Frequently Asked Questions
What is Environmental Sustainability ?
No single blueprint of environmental sustainability exists, as economies, social systems, cultures and ecological conditions differ widely among countries and from person to person.
However, within a range of available definitions everyone can find a framework to work towards improving the environmental sustainability of our world.
Why Should You Set-up an Environmental Committee in your Rotary District or Rotary Club ?
The environment surrounds us in our world. It affects everything we do and the projects we undertake. The Environment is changing and there is much that we can do to reduce our impact and to improve our world, in our backyard and across the world. With ‘The Environment’ becoming an area of focus for Rotary we should get together and see what we can do.
How to set up an Environmental Committee ?
Why Climate Change is Rotary Business ?
Rotarians understand that the whole world is their backyard, they can see change occurring, and want to participate in lessening the effects of the change. This April 2019 article published in The Rotarian, before Rotary International declared a seventh area of focus on The Environment, is worth reading. It includes discussion with then Rotary International President Barry Rassin and covers “Let’s Start the Conversation”; “Losing Ground”; “Friendly Persuasion – the Rotary Way” and “Ground Game – the things Rotarians are doing … be part of the solution”
Isn't Climate Change really a political issue ?
The temperature of the earth, sea and atmosphere is rising, and many scientists project this will continue unless greenhouse gasses (in particular carbon dioxide and methane) are reduced. Associated with increasing temperature are predicted sea level rise, storm activities and bushfires. Changing human activities that generate greenhouse gases is recommended to reduce temperature rises; and most countries have signed the Paris Accord to this effect.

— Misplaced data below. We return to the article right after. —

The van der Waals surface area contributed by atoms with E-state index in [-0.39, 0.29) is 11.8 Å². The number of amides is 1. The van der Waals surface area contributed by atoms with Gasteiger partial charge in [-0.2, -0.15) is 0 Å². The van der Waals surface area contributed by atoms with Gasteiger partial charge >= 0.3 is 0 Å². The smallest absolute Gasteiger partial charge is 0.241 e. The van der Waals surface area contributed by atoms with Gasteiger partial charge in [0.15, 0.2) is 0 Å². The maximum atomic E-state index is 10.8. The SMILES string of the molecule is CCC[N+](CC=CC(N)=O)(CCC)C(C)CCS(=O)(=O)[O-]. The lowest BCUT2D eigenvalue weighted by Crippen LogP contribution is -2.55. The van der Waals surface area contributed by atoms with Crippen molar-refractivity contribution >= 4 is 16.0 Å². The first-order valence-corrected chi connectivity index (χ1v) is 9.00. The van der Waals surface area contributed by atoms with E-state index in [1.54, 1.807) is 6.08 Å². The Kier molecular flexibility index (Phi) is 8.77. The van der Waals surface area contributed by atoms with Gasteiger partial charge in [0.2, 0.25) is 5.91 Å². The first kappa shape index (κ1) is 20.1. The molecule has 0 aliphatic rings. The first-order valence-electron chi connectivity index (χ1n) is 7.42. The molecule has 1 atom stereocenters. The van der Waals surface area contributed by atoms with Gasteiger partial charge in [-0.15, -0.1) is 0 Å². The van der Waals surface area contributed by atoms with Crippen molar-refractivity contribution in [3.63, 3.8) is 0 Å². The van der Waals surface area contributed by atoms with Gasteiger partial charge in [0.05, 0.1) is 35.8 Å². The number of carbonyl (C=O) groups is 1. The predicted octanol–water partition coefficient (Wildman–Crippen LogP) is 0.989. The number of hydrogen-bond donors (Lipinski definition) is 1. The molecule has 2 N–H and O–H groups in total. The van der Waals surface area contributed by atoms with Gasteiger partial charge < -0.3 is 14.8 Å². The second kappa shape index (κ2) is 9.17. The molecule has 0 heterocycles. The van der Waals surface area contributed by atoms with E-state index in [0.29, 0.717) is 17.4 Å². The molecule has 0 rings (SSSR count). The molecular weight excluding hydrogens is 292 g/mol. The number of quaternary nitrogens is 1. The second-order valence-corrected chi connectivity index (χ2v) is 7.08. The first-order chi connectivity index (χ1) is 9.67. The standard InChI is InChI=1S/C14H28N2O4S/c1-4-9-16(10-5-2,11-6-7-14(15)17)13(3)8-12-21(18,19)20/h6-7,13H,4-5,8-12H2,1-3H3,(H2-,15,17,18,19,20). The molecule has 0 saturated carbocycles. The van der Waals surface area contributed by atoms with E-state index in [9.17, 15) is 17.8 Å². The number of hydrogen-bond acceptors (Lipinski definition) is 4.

However, changing the way our society has provided power; transported goods; manufactured products; or grown food; etc., is difficult and quite challenging. To be effective, change is required by governments, business and individuals. Unfortunately, in the cut and thrust of politics there has been disagreement about what should be done and how quickly changes should or could be made. The acrimony of the debate has resulted in people asking:
Isn’t Climate Change really a political issue ?
For Rotary with its new area of focus: Supporting the Environment; climate change is only one area deserving our attention. Rotarians understand that the whole world is their backyard. They can see the effects of climate change in communities they care about, and they shouldn’t wait to act. However, there may be members of your Club who believe Climate Change policy is politically driven and resist environmental activities within your club.
Their opposition to climate change urgency should not stop your club tackling other environmental problems. These could be local, in a wider region, or overseas. They could be small or large. Start with a small project such as Colour your World, picking up plastic waste, reducing food waste, collect for DIK – there are lots of ideas on the ANZPI site. Many activities like reducing food waste, providing solar energy to schools in developing nations and planting trees to promote healthy soils have the co-benefits of reversing global warming. So solutions to Climate Change don’t all involve action from Governments and are things clubs and individuals can do to improve the wellbeing of their local community and the wider world.
Find a project to Support the Environment that your club members can do. Tackle the problem the way you always do: come up with beneficial projects, use your skills and connections to effect change, and plan future activities. Most importantly get started.
What is the importance of “Wildlife Corridors” ?
Isolating plants and animals in small pockets dramatically increase their chance of becoming locally extinct. Wildlife biodiversity corridors reconnect isolated remnant and revegetated ecosystems. This allows animals, birds and insects to move through the tree canopy, among bushes or along the ground where there is adequate ground cover. Linking remnant ecosystems across farms and suburbs and using road verges, rivers and creeks can act as natural corridors for our native plants and animals. This could be a project for your Rotary Club. There is lots of available information.